Could Bitcoin give credit cards a run for their money?

By , CardRatings contributor
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Widespread news of security breaches at retailers including Target and Neiman Marcus led to a holiday hangover for millions of shoppers. While these breaches are under investigation, some say future attacks could be thwarted if consumers turned to a new method of payment: Bitcoin.

Basics of Bitcoin

For those of us used to heading to the bank to pick up some dollars and cents, Bitcoin can be a little hard to grasp.

Essentially, it is an online currency created by an open-source software program. The currency is found by miners who perform complex math problems and are rewarded for their efforts with bitcoins. Those coins then go into virtual circulation where regular Joes and Janes like us can buy, sell and trade them for merchandise just like any other currency.

However, they are unregulated, meaning no country or official agency backs them. They aren't even associated with a bank or other financial institution. According to the Bitcoin Network, the number of coins in existence will be capped at 21 million, and supply and demand determines their value. As of this writing, one bitcoin is estimated to have a value of around $800.

Bitcoins could replace credit cards

Acceptance of bitcoins has been surging in the past year with both online and brick-and-mortar retailers accepting them for purchases large and small. Bitcoin ATMs are even popping up in locales across the globe to allow you to sell your bitcoins and access instant cash in your local currency.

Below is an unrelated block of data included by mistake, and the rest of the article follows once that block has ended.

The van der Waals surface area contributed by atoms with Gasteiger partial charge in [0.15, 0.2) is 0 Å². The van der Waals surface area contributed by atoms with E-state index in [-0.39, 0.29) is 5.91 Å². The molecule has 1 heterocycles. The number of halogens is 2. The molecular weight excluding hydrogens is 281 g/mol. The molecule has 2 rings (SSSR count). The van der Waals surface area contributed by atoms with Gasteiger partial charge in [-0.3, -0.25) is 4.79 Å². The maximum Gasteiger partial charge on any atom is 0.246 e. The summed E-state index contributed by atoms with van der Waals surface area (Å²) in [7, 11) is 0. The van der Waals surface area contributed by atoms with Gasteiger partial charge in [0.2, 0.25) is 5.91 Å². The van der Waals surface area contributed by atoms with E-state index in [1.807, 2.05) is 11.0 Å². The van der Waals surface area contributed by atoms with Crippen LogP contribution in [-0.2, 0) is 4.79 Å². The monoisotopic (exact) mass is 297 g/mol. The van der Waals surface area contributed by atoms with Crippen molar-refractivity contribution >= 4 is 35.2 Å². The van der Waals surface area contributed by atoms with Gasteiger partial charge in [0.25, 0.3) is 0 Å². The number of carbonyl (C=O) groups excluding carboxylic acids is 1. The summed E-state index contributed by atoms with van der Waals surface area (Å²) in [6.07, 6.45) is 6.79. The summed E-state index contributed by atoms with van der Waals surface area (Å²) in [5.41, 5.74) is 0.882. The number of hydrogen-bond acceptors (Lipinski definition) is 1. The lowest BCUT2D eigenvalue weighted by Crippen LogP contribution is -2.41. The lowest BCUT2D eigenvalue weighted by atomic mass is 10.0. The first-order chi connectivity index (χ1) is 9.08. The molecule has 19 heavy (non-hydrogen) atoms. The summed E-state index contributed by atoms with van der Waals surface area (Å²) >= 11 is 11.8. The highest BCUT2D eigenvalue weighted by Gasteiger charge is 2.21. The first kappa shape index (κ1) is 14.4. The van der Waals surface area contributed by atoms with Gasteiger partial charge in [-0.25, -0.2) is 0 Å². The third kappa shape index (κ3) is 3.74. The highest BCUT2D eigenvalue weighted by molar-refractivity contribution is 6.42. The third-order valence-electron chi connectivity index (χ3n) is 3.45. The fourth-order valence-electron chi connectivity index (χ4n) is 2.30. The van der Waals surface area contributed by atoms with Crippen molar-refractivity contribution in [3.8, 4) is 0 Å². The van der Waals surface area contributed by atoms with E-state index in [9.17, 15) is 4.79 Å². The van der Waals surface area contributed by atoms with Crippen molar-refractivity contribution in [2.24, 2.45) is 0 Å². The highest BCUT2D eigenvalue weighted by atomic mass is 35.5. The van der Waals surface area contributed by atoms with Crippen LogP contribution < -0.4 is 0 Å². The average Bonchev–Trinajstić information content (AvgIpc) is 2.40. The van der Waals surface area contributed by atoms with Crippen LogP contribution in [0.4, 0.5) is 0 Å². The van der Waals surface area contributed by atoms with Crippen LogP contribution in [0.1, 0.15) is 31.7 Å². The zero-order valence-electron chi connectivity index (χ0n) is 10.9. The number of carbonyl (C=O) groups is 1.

And at least one commentator with The Washington Post is saying Bitcoin is positioned to eliminate some of the security threats and inconveniences seen in traditional payment systems. For example, the system's open platform could allow for the creation of systems in which users exchange their local currency for bitcoins that can be used in an immediate transaction.

In other words, rather than holding all their money in bitcoins, consumers could exchange only enough money to make a purchase and then process their payment with the virtual currency. Since Bitcoin is an anonymous form of payment and not linked to any financial institution, paying in bitcoins this way would eliminate the possibility of hackers gaining access to all your cash.

Or Bitcoin could crash and burn

Of course, the above scenario begs the question of what would happen to the value of bitcoins if everyone only uses the virtual money to process payments and then immediately exchanges their money to the local currency.

In addition, not everyone is convinced Bitcoin would be a more secure method of payment than credit cards. PC Magazine notes malware can steal coins, and Bitcoin mining may be susceptible to attacks too. In fact, the magazine predicts bitcoins will plummet in value in 2014.

Another wrinkle is that Charles Shrem, the co-founder and CEO of the popular Bitcoin website BitInstant, was just arrested by federal authorities, charged with money laundering.

For now, the jury seems to be out on the Bitcoin concept. While more retailers are accepting the payments, they appear to be a novelty at best for now. Rather than cut up your credit cards in exchange for a Bitcoin wallet, we suggest a wait-and-see attitude.

Remember, credit cards limit your liability to $50 in the event a hacker cracks your card number. With Bitcoin, if someone breaks into your wallet, you are left with nothing. That alone may mean credit cards are here to stay.


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